ARMY engineers have destroyed the Australian-built memorial wall at Tarin Kowt that carried the names of 40 diggers killed in Afghanistan since 2002.
Veterans Affairs Minister Michael Ronaldson made the grim announcement in Parliament in response to a question from Labor Senator Don Farrell.
The wall also featured the names of 74 coalition troops killed in Oruzgan Province.
Defence Chief General David Hurley made the decision to destroy the wall rather than try to bring it home triggering a wave of protest from families, the community and the Australian War Memorial.
The decision to paint over the names and break up and bury the concrete wall was later explained to families during an emotional visit to Camp Holland where the wall was located outside the mess where it featured in commemorative ceremonies over the years.
Senator Ronaldson said all countries involved had been consulted by Defence and the parts of the memorial that could not be brought home (the entire wall) was disposed of respectfully on November 10, the day before Remembrance Day.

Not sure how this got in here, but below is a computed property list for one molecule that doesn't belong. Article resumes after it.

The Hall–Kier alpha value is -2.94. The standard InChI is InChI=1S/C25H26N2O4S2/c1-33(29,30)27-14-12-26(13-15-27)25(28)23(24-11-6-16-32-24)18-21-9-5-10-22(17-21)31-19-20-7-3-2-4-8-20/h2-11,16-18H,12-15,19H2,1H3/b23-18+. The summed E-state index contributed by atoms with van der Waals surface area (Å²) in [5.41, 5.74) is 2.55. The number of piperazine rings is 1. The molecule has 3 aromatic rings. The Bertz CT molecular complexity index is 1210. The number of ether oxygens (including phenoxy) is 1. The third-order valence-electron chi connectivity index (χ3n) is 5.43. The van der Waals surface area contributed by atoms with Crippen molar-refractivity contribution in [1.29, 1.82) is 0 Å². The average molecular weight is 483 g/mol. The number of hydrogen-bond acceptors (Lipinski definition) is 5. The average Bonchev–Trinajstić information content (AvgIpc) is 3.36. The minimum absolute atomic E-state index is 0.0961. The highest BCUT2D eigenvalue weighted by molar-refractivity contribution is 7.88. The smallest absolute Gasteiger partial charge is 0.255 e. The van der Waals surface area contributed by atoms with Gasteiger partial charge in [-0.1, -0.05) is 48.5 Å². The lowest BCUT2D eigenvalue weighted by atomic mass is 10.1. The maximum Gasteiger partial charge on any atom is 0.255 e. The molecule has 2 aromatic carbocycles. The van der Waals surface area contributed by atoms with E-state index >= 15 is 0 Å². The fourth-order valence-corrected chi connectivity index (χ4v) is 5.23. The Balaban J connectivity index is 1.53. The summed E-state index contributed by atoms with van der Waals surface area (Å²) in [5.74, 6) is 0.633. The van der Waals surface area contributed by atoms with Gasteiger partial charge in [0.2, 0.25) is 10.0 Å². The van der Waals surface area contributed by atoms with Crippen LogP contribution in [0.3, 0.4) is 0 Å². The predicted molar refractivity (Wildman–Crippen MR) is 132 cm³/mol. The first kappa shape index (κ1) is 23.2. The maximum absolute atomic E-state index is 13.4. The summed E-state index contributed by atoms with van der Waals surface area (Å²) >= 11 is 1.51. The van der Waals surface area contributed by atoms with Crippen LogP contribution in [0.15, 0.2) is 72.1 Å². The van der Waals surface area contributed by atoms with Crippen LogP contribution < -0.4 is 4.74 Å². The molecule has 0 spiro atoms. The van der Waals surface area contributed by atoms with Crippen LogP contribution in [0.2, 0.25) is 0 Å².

He said logistic barriers and the fact that it was not a uniquely Australian memorial were the key factors contributing to the destruction of the wall "in accordance with the wishes of the families".
More than 11,000 Australians signed an online petition to bring the wall home and private citizens offered money and resources to get the memorial back to Canberra.
Senator Farrell asked the government if any part of the memorial could be brought home.
The question was taken on notice but government sources indicated that some part of the overall memorial, probably the granite cenotaph, would be displayed at the War Memorial.
A digital record has also been made of the entire memorial that was built and maintained by Australian troops.
news.com.au 14 Nov 2013